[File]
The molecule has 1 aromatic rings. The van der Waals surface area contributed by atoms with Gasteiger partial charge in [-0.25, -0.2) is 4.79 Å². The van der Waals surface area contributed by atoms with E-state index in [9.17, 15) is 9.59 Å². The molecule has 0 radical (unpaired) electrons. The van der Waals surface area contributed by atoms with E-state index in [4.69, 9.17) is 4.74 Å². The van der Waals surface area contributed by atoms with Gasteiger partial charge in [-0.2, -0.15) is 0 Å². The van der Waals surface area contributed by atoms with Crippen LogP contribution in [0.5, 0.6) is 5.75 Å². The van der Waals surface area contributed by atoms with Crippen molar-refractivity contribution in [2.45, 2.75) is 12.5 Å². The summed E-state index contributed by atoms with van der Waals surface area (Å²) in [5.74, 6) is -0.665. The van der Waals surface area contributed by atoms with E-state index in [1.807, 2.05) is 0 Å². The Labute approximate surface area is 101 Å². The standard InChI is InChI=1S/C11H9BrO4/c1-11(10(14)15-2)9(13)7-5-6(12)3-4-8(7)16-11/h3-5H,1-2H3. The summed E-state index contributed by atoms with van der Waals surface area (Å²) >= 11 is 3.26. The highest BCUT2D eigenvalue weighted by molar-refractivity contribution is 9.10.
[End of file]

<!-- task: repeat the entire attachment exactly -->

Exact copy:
The molecule has 1 aromatic rings. The van der Waals surface area contributed by atoms with Gasteiger partial charge in [-0.25, -0.2) is 4.79 Å². The van der Waals surface area contributed by atoms with E-state index in [9.17, 15) is 9.59 Å². The molecule has 0 radical (unpaired) electrons. The van der Waals surface area contributed by atoms with E-state index in [4.69, 9.17) is 4.74 Å². The van der Waals surface area contributed by atoms with Gasteiger partial charge in [-0.2, -0.15) is 0 Å². The van der Waals surface area contributed by atoms with Crippen LogP contribution in [0.5, 0.6) is 5.75 Å². The van der Waals surface area contributed by atoms with Crippen molar-refractivity contribution in [2.45, 2.75) is 12.5 Å². The summed E-state index contributed by atoms with van der Waals surface area (Å²) in [5.74, 6) is -0.665. The van der Waals surface area contributed by atoms with E-state index in [1.807, 2.05) is 0 Å². The Labute approximate surface area is 101 Å². The standard InChI is InChI=1S/C11H9BrO4/c1-11(10(14)15-2)9(13)7-5-6(12)3-4-8(7)16-11/h3-5H,1-2H3. The summed E-state index contributed by atoms with van der Waals surface area (Å²) >= 11 is 3.26. The highest BCUT2D eigenvalue weighted by molar-refractivity contribution is 9.10.